Motherboard, 2018. Ceramic, Underglaze, Glaze.13" x 8" x 5"
Influenced by science fiction, history and hip-hop, DONTÉ K. HAYES works in the spirit of Afrofuturism. His hand-built ceramics allude to the black body through texture and color, while his titles refer to both the imagined possibilities and the historical truth of the African Diaspora. Donté earned his BFA in Ceramics and Printmaking at Kennesaw State University in Georgia and is currently an MFA candidate at The University of Iowa. In July 2019, he was an Artaxis Fellow at Haystack Mountain School of Crafts and he received a Zenobia Award to attend Watershed Center for the Ceramic Arts, where he is currently in residence. Funkadelic Awakening: A Futuristic Resistance, a three-person show with Featured Artist Jennifer Ling Datchuck and Salvador Jiménez-Flores, just closed at The Clay Studio in Philadelphia. Donté has three works on view in the DUMA Biennial—juried by Sarah Humphreville, Senior Curatorial Assistant at the Whitney Museum—at the Dubuque Museum of Art through September 8, 2019, and he will have solo exhibitions at Garner Narrative (Louisville, Kentucky) and Iowa Ceramics Center and Glass Studio (Cedar Rapids, Iowa) in 2020. Donté lives and works in Iowa City, Iowa.
OtherPeoplesPixels: When did you first begin working in ceramics?
Donté K. Hayes: In 2015, I went back to college in my late 30s to study Drawing, Painting and Printmaking at Kennesaw State University in suburban Atlanta. I needed a three-dimensional art class to meet the requirements for a BFA in Printmaking, so I decided to take Ceramics 1.
Empire Juice, 2018. Ceramic, Underglaze, Glaze, Gold Luster, Colored Rubber. 11" x 12" x 6"
OPP: What do you love about clay?
DKH: My love of clay came immediately because the material forces you to remember that you are not in control, especially on the potter’s wheel. I’m definitely not a potter. Creating in clay is hard and challenging and registers the history of my hands throughout the working process. I enjoy the ritual of my hands and clay becoming one through the process of repetition, texture and pattern when making a ceramic object. Clay takes me places in the past, brings clarity to the present and takes my thoughts and desires to the future.
True Kingz Series: Original King, 2019. Ceramic, Underglaze, Glaze. 11" x 13" x 10"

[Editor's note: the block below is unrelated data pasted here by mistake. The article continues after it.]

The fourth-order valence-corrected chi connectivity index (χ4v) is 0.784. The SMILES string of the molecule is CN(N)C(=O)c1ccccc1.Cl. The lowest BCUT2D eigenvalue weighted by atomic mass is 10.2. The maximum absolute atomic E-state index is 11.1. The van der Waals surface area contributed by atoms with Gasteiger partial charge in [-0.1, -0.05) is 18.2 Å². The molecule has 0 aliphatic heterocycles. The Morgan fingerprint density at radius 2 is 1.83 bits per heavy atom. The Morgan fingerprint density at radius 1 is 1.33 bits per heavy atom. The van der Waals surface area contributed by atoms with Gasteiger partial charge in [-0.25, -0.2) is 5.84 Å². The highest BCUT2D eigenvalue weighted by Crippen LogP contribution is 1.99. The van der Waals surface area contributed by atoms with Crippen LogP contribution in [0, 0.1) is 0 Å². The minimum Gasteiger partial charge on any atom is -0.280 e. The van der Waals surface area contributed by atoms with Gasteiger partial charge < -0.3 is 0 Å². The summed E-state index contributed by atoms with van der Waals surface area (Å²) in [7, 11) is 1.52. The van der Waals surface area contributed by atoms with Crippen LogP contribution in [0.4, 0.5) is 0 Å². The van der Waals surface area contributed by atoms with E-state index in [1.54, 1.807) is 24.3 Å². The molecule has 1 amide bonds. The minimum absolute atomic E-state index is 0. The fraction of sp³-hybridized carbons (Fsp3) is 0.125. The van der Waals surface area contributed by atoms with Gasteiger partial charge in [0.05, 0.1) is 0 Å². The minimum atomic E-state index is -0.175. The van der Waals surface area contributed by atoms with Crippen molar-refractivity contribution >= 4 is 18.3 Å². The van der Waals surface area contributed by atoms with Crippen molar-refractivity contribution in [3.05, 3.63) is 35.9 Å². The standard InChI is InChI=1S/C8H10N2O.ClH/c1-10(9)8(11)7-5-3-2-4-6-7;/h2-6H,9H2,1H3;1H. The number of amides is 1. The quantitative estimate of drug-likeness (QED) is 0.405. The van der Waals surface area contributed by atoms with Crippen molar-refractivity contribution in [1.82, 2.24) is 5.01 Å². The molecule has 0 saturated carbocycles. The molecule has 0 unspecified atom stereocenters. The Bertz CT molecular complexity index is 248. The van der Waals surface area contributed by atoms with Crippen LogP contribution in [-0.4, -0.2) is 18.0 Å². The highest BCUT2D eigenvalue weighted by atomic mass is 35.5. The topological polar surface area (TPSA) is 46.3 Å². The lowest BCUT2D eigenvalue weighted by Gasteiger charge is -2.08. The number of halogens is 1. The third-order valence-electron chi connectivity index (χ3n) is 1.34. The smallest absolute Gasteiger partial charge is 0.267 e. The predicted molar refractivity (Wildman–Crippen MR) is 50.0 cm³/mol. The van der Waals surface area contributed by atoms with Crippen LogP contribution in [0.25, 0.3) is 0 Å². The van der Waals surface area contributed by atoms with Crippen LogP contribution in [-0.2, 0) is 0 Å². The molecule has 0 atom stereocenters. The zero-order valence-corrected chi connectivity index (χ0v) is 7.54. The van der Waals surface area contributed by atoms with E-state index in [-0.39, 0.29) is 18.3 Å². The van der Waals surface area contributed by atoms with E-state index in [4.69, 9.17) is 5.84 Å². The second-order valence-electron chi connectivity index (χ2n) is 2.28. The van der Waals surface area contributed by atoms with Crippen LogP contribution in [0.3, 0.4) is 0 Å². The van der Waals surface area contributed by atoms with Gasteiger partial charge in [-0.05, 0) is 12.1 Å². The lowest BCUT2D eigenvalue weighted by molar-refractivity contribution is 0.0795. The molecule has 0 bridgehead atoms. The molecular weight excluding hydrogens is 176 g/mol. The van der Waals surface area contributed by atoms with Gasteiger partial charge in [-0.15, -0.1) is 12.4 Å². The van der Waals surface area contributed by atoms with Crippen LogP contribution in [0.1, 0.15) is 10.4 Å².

OPP: What are your favorite sci-fi texts?
DKH: Growing up, I was a big comic book and sci-fi nerd. My favorite comic books were from the Marvel Universe. I collected all the Spider-Man books, Avengers, X-Men, X-Factor, and my favorite being Black Panther. I’ve been a Black Panther fan way before the movie. Stan Lee and Jack Kirby nurtured my love for art and storytelling. Black Panther showed that a black man can be a strong leader, intelligent, and a hero for his people and all of humanity. Ray Bradbury’s Fahrenheit 451 continues to resonate with me and how I perceive the future and present day. For example, the “parlor wall” is eerily similar to the flat screen television or cell phone which promotes the propaganda and news of the day. The movies that have influenced my concepts of the future are the Star Wars saga, the German dystopian movie Metropolis and Gattaca. My favorite television shows are the Star Trek universe, specifically Star Trek: Next Generation, and Dr. Who.
OPP: And your Afrofuturist influences?
DKH: My Afrofuturist influences come from Sun Ra, George Clinton and Parliament, Outkast, Wu-Tang Clan, A Tribe Called Quest, The Roots. Also the British-Ghanaian writer Kodwo Eshun, W.E.B Du Bois, and Ralph Ellison’s Invisible Man.
Dalek, 2018. Ceramic. 16" x 13" x 13"
OPP: Your all-black, textured ceramics are really exciting because they resist being static objects. Some have clear cultural references, for example, Dalek. Others, like Baby Boom and Seed, feel like abstractions. Are all of these based on the symbol of the pineapple? What's compelling about this symbol for you?
DKH: Yes, they are first based on the pineapple and then connected to my own influences and thoughts. The use of the pineapple is very important to the work. I’m from Atlanta, Georgia, and the pineapple is a prominent symbol in the south. I have always been fascinated about its origin as an icon for welcoming and hospitality.